No Thanks, I want to continue reading.
The first assignment assigned to me as an intern at Flexing It (www.flexingit.com) involved compiling a monstrous list of the top venture capital & private equity firms in India, and their respective portfolio companies. As the list began to populate, and my manager insisted on deriving patterns out of it, I began to enjoy my work. An analysis is always interesting, but it needs a thorough compilation of data – my manager would say, and having heeded to her advice of drawing inferences from the list that I had half-heartedly compiled, I cannot but agree with her.
In the span of this assignment, I have already analyzed 15 venture capital firms and their portfolio companies, which amounted to a list of nearly 280 odd start-ups across the country. While we are no-where close to being done, I wanted to share some observations and patterns that one can already see from this data set.
While it is a well-known fact that technology and the internet, together, occupy a large share of the new Indian business economy, it was interesting to observe that approximately 30 percent of the start-ups analyzed are internet-based, while IT services including BPO, KPO and software services occupy nearly 20 percent of the market share. The healthcare and professional services sectors fall close behind at 12 and 7 percent respectively. The proliferation of internet start-ups has been driven by a combination of young consumers comfortable with technology, coupled with the ability to scale across geographies in a considerably short period of time and with lower investments.
If one delves deeper into the dynamics of the internet-services industry, our early analysis shows that more than a third of such start-ups are e-commerce models (e.g., Myntra, Freecultr). These are followed by Information sharing platforms such as Justdial and Proptiger, and then online communities and markets including players like BharatMatrimony, Quikr, and Groffr. It was interesting to observe that only 1 of the 82 internet-based start-ups studied in this analysis, focused on online learning. Other segments like online entertainment portals and support services were also underrepresented in this slice of analysis.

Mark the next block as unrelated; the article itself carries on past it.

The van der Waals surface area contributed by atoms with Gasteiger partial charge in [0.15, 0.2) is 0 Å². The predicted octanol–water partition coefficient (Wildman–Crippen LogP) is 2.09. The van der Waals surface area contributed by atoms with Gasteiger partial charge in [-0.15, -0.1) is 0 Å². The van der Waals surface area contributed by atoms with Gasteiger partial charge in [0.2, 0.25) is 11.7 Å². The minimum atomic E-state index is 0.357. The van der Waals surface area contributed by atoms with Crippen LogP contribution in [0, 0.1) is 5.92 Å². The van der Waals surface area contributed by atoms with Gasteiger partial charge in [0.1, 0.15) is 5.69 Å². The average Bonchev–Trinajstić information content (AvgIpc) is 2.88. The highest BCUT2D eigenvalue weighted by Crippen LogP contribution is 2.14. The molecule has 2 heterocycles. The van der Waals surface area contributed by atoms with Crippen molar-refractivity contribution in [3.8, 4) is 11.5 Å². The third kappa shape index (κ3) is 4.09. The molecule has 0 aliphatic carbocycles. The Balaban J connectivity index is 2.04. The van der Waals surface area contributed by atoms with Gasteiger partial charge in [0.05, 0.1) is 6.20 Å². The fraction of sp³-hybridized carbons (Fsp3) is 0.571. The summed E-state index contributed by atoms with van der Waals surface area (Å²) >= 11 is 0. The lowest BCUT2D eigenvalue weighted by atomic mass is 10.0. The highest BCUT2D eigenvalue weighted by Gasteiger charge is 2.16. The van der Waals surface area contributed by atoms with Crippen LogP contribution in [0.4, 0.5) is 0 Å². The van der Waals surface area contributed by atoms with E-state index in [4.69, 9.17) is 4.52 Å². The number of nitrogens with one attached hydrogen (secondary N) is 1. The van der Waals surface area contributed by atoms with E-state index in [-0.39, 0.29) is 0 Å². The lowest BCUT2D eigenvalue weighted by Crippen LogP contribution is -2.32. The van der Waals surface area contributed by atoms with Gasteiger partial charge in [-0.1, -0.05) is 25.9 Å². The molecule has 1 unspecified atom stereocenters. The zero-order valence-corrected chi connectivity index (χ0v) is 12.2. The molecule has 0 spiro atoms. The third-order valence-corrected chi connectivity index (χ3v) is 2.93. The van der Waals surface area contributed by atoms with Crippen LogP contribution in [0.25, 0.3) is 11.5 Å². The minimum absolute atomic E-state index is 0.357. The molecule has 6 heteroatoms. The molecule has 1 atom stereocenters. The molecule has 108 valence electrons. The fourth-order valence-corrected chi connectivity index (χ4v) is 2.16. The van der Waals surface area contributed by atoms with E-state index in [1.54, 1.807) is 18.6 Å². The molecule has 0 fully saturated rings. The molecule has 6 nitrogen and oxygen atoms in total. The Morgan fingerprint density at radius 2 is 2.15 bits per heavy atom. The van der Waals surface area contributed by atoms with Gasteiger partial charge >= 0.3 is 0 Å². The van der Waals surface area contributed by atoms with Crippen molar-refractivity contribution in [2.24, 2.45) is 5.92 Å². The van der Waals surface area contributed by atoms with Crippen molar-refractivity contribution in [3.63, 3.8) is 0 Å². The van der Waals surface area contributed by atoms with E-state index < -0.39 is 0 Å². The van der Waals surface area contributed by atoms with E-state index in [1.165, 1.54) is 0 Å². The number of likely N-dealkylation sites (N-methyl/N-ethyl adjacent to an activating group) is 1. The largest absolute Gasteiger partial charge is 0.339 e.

An interesting corollary that emerged out of this preliminary analysis of the start-up ecosystem, was that 30 percent of these ventures are Bangalore-based, rightly justifying its Silicon Valley reference. Collectively, metropolitans of Delhi, Mumbai, and Bangalore occupy nearly 70 percent of the location, while Chennai, Hyderabad, and Pune are other popular locations.
In this basic analysis of 15 venture capital firms, certain patterns seemed to stand out in terms of their investment strategy. While it appears that larger players generally prefer to diversify their portfolio across multiple sectors, most of which included IT services, Internet services, healthcare, retail/leisure and professional services, they continue to focus on at least two prime sectors for maximum returns. However, close observation of portfolio patterns suggests that the strong focus areas greatly differ from one venture firm to another. Smaller or medium-sized venture capital firms seem to employ a scaled-down version of the same strategy and prefer to target only one or at most two sectors. A pattern that seems to recur amongst many venture firms analyzed is one of maintaining a presence across nearly all segments of the internet services sector. Most VC firms prefer to invest in ventures across e-commerce, information sharing, and community websites.
While this analysis is in no way exhaustive or decidedly conclusive, it does shed light on some strong patterns that emerge out of the extremely complicated start-up ecosystem. Having analyzed only a sliver of the ecosystem, I am barely beginning to understand the many intricacies involved in terms of concept, scale, industry and target audience, which makes every one of its many players indispensable and important. I am quite curious to discover any new inferences that might surface as my analysis proceeds! Like Calvin, the six-year-old genius rightly put it, ‘It’s a magical world, Hobbes, ol’ buddy... let’s go exploring!’